Blythe (1984) has explored the perversion of three traditional Christian ceremonies, the Eucharist, baptism, and marriage, and suggests the reason for his emptiness at the story’s conclusion. The perversion of the communal Eucharist occurs on Sunday, a holy day, and the people are drinking wine and making merry without any ablution “Although these celebrants have chosen the Sabbath, it is also midsummer, a favorite time for pagan rites. Instead of a symbolic sip, these devotees are continuing a Bacchanalian revelry begun the night before in which the abundance of claret produces nothing more than guilt and a hangover“. Although they have been to church earlier in the day, the sham of their Christianity is emphasized by their post-worship service litany: “‘I drank too much last night.’ Throughout his journey, Merrill renews his sagging spirits at his personal altar, the bar, where his priest, the bartender, continually provides the needed unction, a drink. The ultimate perversion of the Eucharist occurs at the shrine of his ex-mistress. When he asks for a drink, his thoughts upon arriving there have already defined his view of communion: “If he had suffered any injuries, they would be cured here”. Love–sexual roughhouse was the supreme elixir “the painkiller, the brightly collared pill that would put the spring back in his step, the joy of life in his heart“. In his distortion of the sacrament, Merrill has replaced the principle of agape, the selfless and spiritual love demonstrated by Christ, with that of eros, the selfish and physical gratification derived from sexuality. Appropriately, Eros is personified in mythology as the offspring of Merrill’s pagan deity, Aphrodite. The spiritual distance between Merrill’s celebration and the focus of the true holy sacrament is magnified by this pagan. Blythe argues that in an inane attempt to baptize himself, Neddy is symbolically immersing himself in water and successively divesting himself of dress till he is almost nude “This eight-mile journey from the Westerhazys’ to his house involves an immersion into his neighbors’ pools, the sacred worship sites for suburban hedonism”.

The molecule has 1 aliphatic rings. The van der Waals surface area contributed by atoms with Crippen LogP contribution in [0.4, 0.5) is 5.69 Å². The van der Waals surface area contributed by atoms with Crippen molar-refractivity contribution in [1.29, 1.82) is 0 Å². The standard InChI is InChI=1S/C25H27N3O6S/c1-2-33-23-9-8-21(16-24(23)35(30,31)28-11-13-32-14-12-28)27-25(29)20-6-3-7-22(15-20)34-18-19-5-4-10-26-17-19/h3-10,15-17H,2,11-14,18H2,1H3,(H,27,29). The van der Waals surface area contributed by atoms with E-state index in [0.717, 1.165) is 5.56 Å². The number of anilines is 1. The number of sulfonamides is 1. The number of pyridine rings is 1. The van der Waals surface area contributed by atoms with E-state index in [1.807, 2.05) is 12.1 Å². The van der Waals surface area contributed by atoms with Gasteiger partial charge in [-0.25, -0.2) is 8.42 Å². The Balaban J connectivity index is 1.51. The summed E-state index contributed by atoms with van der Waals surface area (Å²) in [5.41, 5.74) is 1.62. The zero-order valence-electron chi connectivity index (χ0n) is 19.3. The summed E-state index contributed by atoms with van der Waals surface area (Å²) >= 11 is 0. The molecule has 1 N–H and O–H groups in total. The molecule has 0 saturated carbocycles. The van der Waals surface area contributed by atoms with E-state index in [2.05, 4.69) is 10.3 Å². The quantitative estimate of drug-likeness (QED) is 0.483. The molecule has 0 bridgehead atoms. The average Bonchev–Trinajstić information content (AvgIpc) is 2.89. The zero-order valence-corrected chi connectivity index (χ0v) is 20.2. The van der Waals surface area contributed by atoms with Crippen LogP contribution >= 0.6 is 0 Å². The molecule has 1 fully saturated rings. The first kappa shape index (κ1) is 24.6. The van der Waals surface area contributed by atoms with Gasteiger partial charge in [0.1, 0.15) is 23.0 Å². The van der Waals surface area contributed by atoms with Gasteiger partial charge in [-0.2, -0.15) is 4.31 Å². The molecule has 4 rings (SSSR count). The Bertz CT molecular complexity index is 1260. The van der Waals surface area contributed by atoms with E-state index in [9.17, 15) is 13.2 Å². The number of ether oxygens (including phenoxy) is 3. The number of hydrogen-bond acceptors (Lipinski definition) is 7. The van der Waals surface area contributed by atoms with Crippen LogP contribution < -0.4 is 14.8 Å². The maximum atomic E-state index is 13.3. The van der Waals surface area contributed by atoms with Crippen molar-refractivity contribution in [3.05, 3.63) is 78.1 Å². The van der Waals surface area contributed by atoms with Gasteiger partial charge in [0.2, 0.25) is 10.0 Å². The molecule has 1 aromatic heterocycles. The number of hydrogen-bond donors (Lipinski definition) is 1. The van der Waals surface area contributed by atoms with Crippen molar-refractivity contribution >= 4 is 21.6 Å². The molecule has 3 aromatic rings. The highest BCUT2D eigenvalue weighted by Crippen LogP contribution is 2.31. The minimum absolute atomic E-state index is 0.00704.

The paper has examined the analysis of three themes as given by the three authors. Allen (1989) has analyzed the story from the theme of irony and delusion that Nedy faces when he takes up the futile task of swimming across to his home. The author argues that this is symptomatic of the Americans who suffer from delusions and feelings that they can conquer anything in this world. Mathews (1992) has explored the theme of the ‘missing man’ and has argued that Neddy was disoriented from the realities of the world and lived in his world of self-delusions and the self-denial that the hero faces as he takes up alcohol-induced ill-conceived conquest that is fuelled by his ego and feelings that he is an explorer who must have the cooperation of the natives if he is to succeed. To a certain extent, the arguments provided by these two authors follow the theme of self-delusions but their explanations and rationale are different. Blythe (1984) has explored the perversion of three traditional Christian ceremonies, the Eucharist, baptism, and marriage, and suggests the reason for his emptiness at the story’s conclusion. He has argued that the activities of drinking wine on Sunday are a violation of Eucharist beliefs, the act of swimming that is associated with baptism, and the violation of marriage and embracing of a mistress is a violation of the sacred institution of marriage. The three works have adequately explored three important themes and concepts from the work.


  1. Allen William Rodney. 1989. Allusions to The Great Gatsby in John Cheever’s ‘The Swimmer.’ Ed. Janet Witalec. Vol. 57. Detroit: Gale, 2003. From Literature Resource Center.
  2. Blythe Hal. 1984. Perverted Sacraments in John Cheever’s ‘The Swimmer.’ Ed. Janet Witalec. Vol. 57. Detroit: Gale, 2003. From Literature Resource Center.
  3. Mathews James W. 1992. Peter Rugg and Cheever’s Swimmer: Archetypal Missing Men. (Eds) Ed. Janet Witalec. Vol. 57. Detroit: Gale, 2003. From Literature Resource Center. Studies in Short Fiction. 29(1).

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StudyCorgi. "Analysis of “The Swimmer” by John Cheever." October 27, 2021.


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StudyCorgi. (2021) 'Analysis of “The Swimmer” by John Cheever'. 27 October.